• Post Reply Bookmark Topic Watch Topic
  • New Topic

Runtime resolution?  RSS feed

 
Daniel Cox
Ranch Hand
Posts: 231
12
  • Mark post as helpful
  • send pies
  • Quote
  • Report post to moderator
If a method:
  • can be inherited (it is not private) but is not inherited
  • can be overridden (it is not static or final) but is not overridden

  • Is the method call resolved at runtime or compile-time? For example is the drive() method call resolved at runtime or compile-time? Given that the class Car does not have a subclass.

    I suspect that if a method can be inherited and can be overridden, then the method call is resolved at runtime because even though a subclass does not exist at compile-time, the compiler cannot be sure that a subclass does not exist at runtime, for example, one might be dynamically loaded at runtime.
     
    Henry Wong
    author
    Sheriff
    Posts: 23295
    125
    C++ Chrome Eclipse IDE Firefox Browser Java jQuery Linux VI Editor Windows
    • Mark post as helpful
    • send pies
    • Quote
    • Report post to moderator
    Daniel Cox wrote:
    I suspect that if a method can be inherited and can be overridden, then the method call is resolved at runtime because even though a subclass does not exist at compile-time, the compiler cannot be sure that a subclass does not exist at runtime, for example, one might be dynamically loaded at runtime.


    First, the JLS doesn't really discuss "how", as that is an implementation detail. So, this is a discussion regarding implementation detail, and may change in the future... but as an implementation detail, it is mainly done as follows...

    The compiler will resolve the method, at compile time, purely based on the class type of the reference being used. It will also decide whether the call should be polymorphic based on reference too. However, the generated code doesn't call the method directly. The generated call, does an indirect call, based on a jump table that is part of the instance.

    Later, at runtime, when the instances are created, the jump tables are filled in. This way, when the indirect call is executed, it calls the right version of the method.

    Henry
     
    Daniel Cox
    Ranch Hand
    Posts: 231
    12
    • Mark post as helpful
    • send pies
    • Quote
    • Report post to moderator
    If I understand you correctly, you’re saying that there is always a compile-time resolution and a runtime resolution. With compile-time resolution, the compiler is never sure of the right version of the method that will be called at runtime. The right version of the method is always resolved at runtime when instances are created and the jump tables are filled in. If that's the case then early binding is not really a binding. The real binding always takes place at runtime. I'm trying to understand the difference between saying that methodA() is resolved at compile-time and methodB() is resolved at runtime.
     
    Paul Clapham
    Sheriff
    Posts: 22823
    43
    Eclipse IDE Firefox Browser MySQL Database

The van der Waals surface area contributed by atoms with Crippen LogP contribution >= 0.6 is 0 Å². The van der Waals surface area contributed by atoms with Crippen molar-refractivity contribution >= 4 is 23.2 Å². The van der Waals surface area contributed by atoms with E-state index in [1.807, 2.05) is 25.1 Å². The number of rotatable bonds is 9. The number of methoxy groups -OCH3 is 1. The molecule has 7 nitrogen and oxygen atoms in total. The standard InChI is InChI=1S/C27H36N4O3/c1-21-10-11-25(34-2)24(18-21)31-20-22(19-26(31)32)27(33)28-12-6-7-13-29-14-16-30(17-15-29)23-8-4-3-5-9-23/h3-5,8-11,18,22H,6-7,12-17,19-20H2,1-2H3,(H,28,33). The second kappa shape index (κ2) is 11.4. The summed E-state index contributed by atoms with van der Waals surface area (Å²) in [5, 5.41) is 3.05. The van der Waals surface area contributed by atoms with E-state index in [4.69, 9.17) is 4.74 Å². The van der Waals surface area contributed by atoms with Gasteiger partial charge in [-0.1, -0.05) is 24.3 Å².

• Mark post as helpful
    • send pies
    • Quote
    • Report post to moderator
    Daniel Cox wrote:If I understand you correctly, you’re saying that there is always a compile-time resolution and a runtime resolution.


    For instance methods, yes. I suppose it might be possible to make the compiler look for special cases where that isn't necessary, but really that just complicates things.
     
    Henry Wong
    author
    Sheriff
    Posts: 23295
    125
    C++ Chrome Eclipse IDE Firefox Browser Java jQuery Linux VI Editor Windows
    • Mark post as helpful
    • send pies
    • Quote
    • Report post to moderator
    Daniel Cox wrote:If I understand you correctly, you’re saying that there is always a compile-time resolution and a runtime resolution.


    I think that I may have added to the confusion. I did mention that the compiler "will also decide whether the call should be polymorphic based on reference", but I didn't explicit state that the rest of the description only applies if it is.

    So, static methods, or private methods, do not get resolved at runtime -- as there is no need to do so.

    Henry
     
    Daniel Cox
    Ranch Hand
    Posts: 231
    12
    • Mark post as helpful
    • send pies
    • Quote
    • Report post to moderator
    Henry Wong wrote:So, static methods, or private methods, do not get resolved at runtime -- as there is no need to do so.

    I suspect that final methods also don't get resolved at runtime because even though a subclass might inherit a final method, the method in the superclass is executed at runtime. In any case, it looks like the drive() method I posted earlier will get resolved at runtime.
     
    Campbell Ritchie
    Marshal
    Posts: 56529
    172
    • Mark post as helpful
    • send pies
    • Quote
    • Report post to moderator
    Henry Wong wrote:. . . the JLS doesn't really discuss "how", as that is an implementation detail. . . .
    Let's look in the JVM specification. That last link only seems to be a definition of overriding, so let's try invokevirtual. That llink confirms what Henry has told us, only we could actually understand Henry's post I see the JVMSpec can be as hard to understand as the JLS.

    There were four links in the JVMSpec index under overriding and none under polymorphism.
     
    • Post Reply Bookmark Topic Watch Topic
    • New Topic
    Boost this thread!